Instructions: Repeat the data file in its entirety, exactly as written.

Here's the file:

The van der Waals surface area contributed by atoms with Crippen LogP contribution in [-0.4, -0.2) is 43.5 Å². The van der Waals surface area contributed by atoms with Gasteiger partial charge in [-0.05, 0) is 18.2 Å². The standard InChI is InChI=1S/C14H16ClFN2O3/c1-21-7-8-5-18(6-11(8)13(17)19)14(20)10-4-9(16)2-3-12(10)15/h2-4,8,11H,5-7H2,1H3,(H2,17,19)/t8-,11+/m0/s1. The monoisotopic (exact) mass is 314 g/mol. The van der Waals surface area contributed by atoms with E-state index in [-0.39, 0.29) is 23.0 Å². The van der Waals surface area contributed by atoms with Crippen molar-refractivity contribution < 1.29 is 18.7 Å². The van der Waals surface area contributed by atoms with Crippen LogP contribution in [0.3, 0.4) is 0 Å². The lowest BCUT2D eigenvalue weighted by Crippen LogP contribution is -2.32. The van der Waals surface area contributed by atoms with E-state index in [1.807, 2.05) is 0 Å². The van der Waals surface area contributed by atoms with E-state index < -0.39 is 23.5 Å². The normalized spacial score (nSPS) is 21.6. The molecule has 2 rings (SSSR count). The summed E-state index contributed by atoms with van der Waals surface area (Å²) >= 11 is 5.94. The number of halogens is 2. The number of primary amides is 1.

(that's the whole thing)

The van der Waals surface area contributed by atoms with Crippen LogP contribution in [-0.4, -0.2) is 43.5 Å². The van der Waals surface area contributed by atoms with Gasteiger partial charge in [-0.05, 0) is 18.2 Å². The standard InChI is InChI=1S/C14H16ClFN2O3/c1-21-7-8-5-18(6-11(8)13(17)19)14(20)10-4-9(16)2-3-12(10)15/h2-4,8,11H,5-7H2,1H3,(H2,17,19)/t8-,11+/m0/s1. The monoisotopic (exact) mass is 314 g/mol. The van der Waals surface area contributed by atoms with E-state index in [-0.39, 0.29) is 23.0 Å². The van der Waals surface area contributed by atoms with Crippen molar-refractivity contribution < 1.29 is 18.7 Å². The van der Waals surface area contributed by atoms with Crippen LogP contribution in [0.3, 0.4) is 0 Å². The lowest BCUT2D eigenvalue weighted by Crippen LogP contribution is -2.32. The van der Waals surface area contributed by atoms with E-state index in [1.807, 2.05) is 0 Å². The van der Waals surface area contributed by atoms with E-state index < -0.39 is 23.5 Å². The normalized spacial score (nSPS) is 21.6. The molecule has 2 rings (SSSR count). The summed E-state index contributed by atoms with van der Waals surface area (Å²) >= 11 is 5.94. The number of halogens is 2. The number of primary amides is 1.